Lonneke van den Berg, University of Amsterdam
Matthijs Kalmijn, University of Amsterdam
Thomas Leopold, University of Amsterdam
Young adults from non-intact families leave home earlier than young adults from intact families. This is concerning because it relates to poor outcomes in later life, such as lower educational attainment and poverty. This research offers one of the first studies to examine why young adults from non-intact families are more likely to leave home early, before age 21. We draw on data from the German Socio-Economic Panel (SOEP) to examine the role of push factors out of the parental home - parental economic resources, parental social resources and community resources – and pull factors towards independent living – having a partner and no longer be enrolled in education. In line with the feathered nest hypothesis, we argue that resources in the parental home “feather” the home and lead to a longer stay in the parental home. We use discrete-time event history models that combine comprehensive information from a youth questionnaire answered at panel entry (age 17) with prospective dynamic longitudinal data from subsequent panel waves. Our analyses show that the effect of being from a non-intact family is mediated both by push and pull factors. KHB analyses show that for stepfamilies having a partner functioned as an important mediator, whereas for single mother families economic resources mainly mediate the effect on early home-leaving. Key words: Early home-leaving, feathered-nest hypothesis, family structure.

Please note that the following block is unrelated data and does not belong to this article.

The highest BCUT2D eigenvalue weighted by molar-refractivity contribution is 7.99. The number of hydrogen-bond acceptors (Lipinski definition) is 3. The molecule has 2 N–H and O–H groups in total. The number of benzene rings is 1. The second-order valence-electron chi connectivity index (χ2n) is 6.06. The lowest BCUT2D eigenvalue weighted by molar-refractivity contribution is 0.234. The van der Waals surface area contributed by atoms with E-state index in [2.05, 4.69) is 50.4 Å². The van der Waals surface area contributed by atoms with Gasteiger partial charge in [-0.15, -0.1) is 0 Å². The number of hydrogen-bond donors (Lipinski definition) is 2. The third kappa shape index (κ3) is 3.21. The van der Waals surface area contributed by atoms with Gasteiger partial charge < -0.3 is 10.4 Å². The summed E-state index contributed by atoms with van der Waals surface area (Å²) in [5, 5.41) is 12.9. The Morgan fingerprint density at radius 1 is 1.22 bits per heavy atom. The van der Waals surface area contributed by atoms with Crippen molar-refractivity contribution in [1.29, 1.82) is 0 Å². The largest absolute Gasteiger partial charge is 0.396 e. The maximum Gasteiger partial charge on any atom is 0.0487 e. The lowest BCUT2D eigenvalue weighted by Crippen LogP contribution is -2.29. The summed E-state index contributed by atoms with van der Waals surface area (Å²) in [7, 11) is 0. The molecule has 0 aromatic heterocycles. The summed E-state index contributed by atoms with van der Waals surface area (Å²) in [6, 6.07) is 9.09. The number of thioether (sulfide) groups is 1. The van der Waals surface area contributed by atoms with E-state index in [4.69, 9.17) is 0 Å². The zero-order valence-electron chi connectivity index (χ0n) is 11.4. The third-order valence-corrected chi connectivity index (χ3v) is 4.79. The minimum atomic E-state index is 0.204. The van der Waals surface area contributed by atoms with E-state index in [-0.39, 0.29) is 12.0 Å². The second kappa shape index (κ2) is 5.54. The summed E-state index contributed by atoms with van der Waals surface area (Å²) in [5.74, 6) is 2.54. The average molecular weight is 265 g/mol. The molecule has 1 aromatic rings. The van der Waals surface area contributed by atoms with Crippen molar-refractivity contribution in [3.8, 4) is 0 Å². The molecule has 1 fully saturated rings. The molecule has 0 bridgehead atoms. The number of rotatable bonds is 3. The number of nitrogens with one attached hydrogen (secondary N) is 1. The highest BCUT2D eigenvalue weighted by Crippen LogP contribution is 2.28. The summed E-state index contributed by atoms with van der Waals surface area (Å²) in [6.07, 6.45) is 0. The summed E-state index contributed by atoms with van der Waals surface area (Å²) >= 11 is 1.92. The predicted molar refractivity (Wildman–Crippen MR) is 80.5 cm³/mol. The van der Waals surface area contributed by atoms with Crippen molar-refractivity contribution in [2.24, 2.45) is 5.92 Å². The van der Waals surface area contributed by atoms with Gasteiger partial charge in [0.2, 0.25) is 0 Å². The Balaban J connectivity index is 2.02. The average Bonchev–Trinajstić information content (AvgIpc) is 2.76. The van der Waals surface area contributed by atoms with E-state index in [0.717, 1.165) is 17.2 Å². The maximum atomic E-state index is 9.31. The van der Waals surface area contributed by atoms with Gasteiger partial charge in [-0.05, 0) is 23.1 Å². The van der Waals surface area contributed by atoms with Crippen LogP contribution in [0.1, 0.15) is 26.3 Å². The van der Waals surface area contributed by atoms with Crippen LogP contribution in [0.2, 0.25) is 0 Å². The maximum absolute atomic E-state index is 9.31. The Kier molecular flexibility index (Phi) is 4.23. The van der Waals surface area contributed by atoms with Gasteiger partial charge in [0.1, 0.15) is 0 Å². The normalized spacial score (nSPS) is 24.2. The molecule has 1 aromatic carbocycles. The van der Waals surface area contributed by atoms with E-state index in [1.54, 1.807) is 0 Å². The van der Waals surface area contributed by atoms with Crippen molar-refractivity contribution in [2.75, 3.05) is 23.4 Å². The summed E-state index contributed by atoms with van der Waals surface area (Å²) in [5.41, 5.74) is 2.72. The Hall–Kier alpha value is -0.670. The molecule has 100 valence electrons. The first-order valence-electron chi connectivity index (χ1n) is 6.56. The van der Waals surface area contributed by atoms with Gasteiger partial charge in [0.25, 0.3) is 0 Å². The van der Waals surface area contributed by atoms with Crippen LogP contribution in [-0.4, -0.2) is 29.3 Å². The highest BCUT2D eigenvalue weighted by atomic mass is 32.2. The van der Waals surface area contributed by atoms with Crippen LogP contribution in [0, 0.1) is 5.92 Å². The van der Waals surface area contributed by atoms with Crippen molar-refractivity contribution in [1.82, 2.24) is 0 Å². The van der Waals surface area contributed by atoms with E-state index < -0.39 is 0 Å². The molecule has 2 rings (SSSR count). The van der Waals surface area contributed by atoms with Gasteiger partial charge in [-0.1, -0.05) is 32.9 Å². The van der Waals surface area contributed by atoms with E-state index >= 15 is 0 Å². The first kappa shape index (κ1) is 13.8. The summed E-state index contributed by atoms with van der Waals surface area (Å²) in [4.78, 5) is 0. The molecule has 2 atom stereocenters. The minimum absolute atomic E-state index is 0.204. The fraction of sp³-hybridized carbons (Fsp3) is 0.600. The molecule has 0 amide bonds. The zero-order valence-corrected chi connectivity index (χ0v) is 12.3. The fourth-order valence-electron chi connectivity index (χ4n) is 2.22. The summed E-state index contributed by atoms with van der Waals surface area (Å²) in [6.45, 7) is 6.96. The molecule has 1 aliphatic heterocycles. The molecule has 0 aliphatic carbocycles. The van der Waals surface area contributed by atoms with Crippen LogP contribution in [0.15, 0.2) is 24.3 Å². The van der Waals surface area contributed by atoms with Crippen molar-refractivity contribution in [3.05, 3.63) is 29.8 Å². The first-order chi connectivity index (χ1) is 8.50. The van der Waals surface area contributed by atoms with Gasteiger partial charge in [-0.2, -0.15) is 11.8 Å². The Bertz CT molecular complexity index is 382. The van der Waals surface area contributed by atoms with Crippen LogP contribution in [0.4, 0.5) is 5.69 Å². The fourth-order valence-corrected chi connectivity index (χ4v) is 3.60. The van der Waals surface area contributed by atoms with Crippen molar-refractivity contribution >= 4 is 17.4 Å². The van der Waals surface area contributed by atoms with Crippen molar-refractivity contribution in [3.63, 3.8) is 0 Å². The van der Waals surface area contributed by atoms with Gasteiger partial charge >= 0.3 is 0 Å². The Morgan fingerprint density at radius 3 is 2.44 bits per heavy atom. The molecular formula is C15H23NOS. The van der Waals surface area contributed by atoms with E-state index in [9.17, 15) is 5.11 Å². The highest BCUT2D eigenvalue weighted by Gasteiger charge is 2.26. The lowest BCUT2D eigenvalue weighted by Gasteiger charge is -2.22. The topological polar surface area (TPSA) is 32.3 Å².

Presented in Session 78. Family structure